'It's a Designer Baby!' - Opinions on Regulation of Preimplantation Genetic Diagnosis
UCLA Journal of Law & Technology, Vol. 3, 2005
31 Pages Posted: 8 Feb 2011
Date Written: February 7, 2005
Preimplantation Genetic Diagnosis (PGD) is a procedure that identifies genetic defects in early embryos conceived via In Vitro Fertilization (IVF) techniques. PGD is currently used primarily, if not exclusively, for medical purposes. As the array of possible applications of PGD is expanding, some of the projected uses of genetic screening are controversial, especially those involving non- medical motivations. With the looming array of possibilities associated with genetic screening, some kind of regulation of Preimplantation Genetic Diagnosis is necessary. The regulation should be carefully crafted, and should not be used as a vehicle to promulgate moral views disguised as a federal statute. The decision to conduct prenatal genetic diagnosis tests for various purposes should be made by the couple, after informed consent. The costs of PGD for health purposes should be carried by health insurance in order to prevent social inequalities. A competent authority should safeguard the quality of the genetic tests. Regulation and practice should be in a symbiotic relationship, and they should be constantly informing each other.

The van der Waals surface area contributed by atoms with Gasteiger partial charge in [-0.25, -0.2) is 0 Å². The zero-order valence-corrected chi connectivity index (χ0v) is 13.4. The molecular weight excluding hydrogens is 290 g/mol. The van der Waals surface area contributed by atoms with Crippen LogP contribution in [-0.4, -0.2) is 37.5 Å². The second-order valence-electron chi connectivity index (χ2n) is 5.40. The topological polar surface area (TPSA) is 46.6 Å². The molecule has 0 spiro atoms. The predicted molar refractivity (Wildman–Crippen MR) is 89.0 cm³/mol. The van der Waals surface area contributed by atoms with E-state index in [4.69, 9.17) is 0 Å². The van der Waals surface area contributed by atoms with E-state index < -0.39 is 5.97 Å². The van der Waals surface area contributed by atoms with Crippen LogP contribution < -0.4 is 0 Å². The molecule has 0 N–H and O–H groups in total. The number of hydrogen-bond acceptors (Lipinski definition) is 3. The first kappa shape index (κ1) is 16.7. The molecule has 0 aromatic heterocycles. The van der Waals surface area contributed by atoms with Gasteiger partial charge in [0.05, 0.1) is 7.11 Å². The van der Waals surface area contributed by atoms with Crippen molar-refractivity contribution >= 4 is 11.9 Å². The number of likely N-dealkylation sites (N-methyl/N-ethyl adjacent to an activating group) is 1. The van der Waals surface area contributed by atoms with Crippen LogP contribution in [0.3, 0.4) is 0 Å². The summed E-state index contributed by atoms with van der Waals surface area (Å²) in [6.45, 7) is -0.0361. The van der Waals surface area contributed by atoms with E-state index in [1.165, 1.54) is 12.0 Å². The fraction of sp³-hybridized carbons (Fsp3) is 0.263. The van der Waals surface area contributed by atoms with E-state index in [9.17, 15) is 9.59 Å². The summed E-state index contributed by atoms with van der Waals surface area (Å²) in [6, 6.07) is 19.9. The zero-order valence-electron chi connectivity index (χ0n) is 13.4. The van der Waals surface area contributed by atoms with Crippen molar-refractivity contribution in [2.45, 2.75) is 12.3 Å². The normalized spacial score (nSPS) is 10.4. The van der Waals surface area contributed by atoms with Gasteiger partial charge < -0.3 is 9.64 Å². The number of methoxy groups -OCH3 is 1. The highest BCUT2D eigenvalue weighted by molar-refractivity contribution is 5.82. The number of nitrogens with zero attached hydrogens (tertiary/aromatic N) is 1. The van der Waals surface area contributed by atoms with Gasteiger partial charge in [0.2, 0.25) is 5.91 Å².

Keywords: preimplantation genetic diagnosis (PGD), genetic screening
Suggested Citation: Suggested Citation